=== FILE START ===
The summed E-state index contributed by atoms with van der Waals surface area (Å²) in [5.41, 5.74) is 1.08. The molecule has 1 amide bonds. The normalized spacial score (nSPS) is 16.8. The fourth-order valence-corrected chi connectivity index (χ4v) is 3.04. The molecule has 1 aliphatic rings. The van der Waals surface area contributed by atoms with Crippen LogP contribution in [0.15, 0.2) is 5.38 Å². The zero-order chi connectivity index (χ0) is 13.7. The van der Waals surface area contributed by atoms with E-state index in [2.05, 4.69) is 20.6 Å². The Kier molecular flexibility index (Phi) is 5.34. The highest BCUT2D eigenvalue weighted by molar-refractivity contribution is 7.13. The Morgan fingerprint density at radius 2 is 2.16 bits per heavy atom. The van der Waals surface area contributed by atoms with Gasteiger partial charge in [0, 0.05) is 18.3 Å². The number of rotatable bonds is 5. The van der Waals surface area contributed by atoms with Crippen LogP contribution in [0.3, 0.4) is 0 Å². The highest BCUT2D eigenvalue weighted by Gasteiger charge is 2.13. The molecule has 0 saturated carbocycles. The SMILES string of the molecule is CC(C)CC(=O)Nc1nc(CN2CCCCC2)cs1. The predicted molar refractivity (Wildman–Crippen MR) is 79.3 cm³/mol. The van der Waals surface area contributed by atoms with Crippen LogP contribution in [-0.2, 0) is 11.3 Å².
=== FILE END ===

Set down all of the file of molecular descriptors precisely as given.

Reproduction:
The summed E-state index contributed by atoms with van der Waals surface area (Å²) in [5.41, 5.74) is 1.08. The molecule has 1 amide bonds. The normalized spacial score (nSPS) is 16.8. The fourth-order valence-corrected chi connectivity index (χ4v) is 3.04. The molecule has 1 aliphatic rings. The van der Waals surface area contributed by atoms with Crippen LogP contribution in [0.15, 0.2) is 5.38 Å². The zero-order chi connectivity index (χ0) is 13.7. The van der Waals surface area contributed by atoms with E-state index in [2.05, 4.69) is 20.6 Å². The Kier molecular flexibility index (Phi) is 5.34. The highest BCUT2D eigenvalue weighted by molar-refractivity contribution is 7.13. The Morgan fingerprint density at radius 2 is 2.16 bits per heavy atom. The van der Waals surface area contributed by atoms with Gasteiger partial charge in [0, 0.05) is 18.3 Å². The number of rotatable bonds is 5. The van der Waals surface area contributed by atoms with Crippen LogP contribution in [0.3, 0.4) is 0 Å². The highest BCUT2D eigenvalue weighted by Gasteiger charge is 2.13. The molecule has 0 saturated carbocycles. The SMILES string of the molecule is CC(C)CC(=O)Nc1nc(CN2CCCCC2)cs1. The predicted molar refractivity (Wildman–Crippen MR) is 79.3 cm³/mol. The van der Waals surface area contributed by atoms with Crippen LogP contribution in [-0.2, 0) is 11.3 Å².